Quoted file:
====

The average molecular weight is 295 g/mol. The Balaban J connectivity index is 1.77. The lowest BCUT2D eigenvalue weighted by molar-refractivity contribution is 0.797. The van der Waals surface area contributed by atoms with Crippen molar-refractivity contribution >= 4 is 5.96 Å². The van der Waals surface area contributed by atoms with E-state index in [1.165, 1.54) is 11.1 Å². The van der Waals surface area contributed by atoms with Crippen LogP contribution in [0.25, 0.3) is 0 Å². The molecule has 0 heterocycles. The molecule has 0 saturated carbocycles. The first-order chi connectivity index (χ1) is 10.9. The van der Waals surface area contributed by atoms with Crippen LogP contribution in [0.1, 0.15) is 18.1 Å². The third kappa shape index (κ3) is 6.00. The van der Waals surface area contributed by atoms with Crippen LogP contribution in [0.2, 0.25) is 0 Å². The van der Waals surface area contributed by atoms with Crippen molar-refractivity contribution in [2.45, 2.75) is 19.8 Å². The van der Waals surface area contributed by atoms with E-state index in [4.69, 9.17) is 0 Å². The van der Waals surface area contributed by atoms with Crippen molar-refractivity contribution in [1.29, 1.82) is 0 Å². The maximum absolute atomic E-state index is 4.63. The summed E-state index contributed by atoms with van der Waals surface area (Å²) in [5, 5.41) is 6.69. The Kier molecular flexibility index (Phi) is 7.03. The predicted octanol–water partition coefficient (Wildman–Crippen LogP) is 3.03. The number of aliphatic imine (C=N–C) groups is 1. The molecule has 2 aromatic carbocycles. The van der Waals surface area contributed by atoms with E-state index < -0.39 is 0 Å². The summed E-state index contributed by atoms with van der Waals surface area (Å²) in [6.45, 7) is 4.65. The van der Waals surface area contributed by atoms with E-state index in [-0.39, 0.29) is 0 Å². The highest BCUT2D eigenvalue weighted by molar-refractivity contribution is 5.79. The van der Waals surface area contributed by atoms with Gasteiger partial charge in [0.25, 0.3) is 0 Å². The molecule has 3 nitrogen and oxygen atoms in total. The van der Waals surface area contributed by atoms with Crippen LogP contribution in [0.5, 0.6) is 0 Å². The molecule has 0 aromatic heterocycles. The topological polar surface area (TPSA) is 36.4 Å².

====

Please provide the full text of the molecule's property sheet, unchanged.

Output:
The average molecular weight is 295 g/mol. The Balaban J connectivity index is 1.77. The lowest BCUT2D eigenvalue weighted by molar-refractivity contribution is 0.797. The van der Waals surface area contributed by atoms with Crippen molar-refractivity contribution >= 4 is 5.96 Å². The van der Waals surface area contributed by atoms with E-state index in [1.165, 1.54) is 11.1 Å². The van der Waals surface area contributed by atoms with Crippen LogP contribution in [0.25, 0.3) is 0 Å². The molecule has 0 heterocycles. The molecule has 0 saturated carbocycles. The first-order chi connectivity index (χ1) is 10.9. The van der Waals surface area contributed by atoms with Crippen LogP contribution in [0.1, 0.15) is 18.1 Å². The third kappa shape index (κ3) is 6.00. The van der Waals surface area contributed by atoms with Crippen LogP contribution in [0.2, 0.25) is 0 Å². The van der Waals surface area contributed by atoms with Crippen molar-refractivity contribution in [2.45, 2.75) is 19.8 Å². The van der Waals surface area contributed by atoms with E-state index in [4.69, 9.17) is 0 Å². The van der Waals surface area contributed by atoms with Crippen molar-refractivity contribution in [1.29, 1.82) is 0 Å². The maximum absolute atomic E-state index is 4.63. The summed E-state index contributed by atoms with van der Waals surface area (Å²) in [5, 5.41) is 6.69. The Kier molecular flexibility index (Phi) is 7.03. The predicted octanol–water partition coefficient (Wildman–Crippen LogP) is 3.03. The number of aliphatic imine (C=N–C) groups is 1. The molecule has 2 aromatic carbocycles. The van der Waals surface area contributed by atoms with E-state index < -0.39 is 0 Å². The summed E-state index contributed by atoms with van der Waals surface area (Å²) in [6.45, 7) is 4.65. The van der Waals surface area contributed by atoms with E-state index in [-0.39, 0.29) is 0 Å². The highest BCUT2D eigenvalue weighted by molar-refractivity contribution is 5.79. The van der Waals surface area contributed by atoms with Gasteiger partial charge in [0.25, 0.3) is 0 Å². The molecule has 3 nitrogen and oxygen atoms in total. The van der Waals surface area contributed by atoms with Crippen LogP contribution in [0.5, 0.6) is 0 Å². The molecule has 0 aromatic heterocycles. The topological polar surface area (TPSA) is 36.4 Å².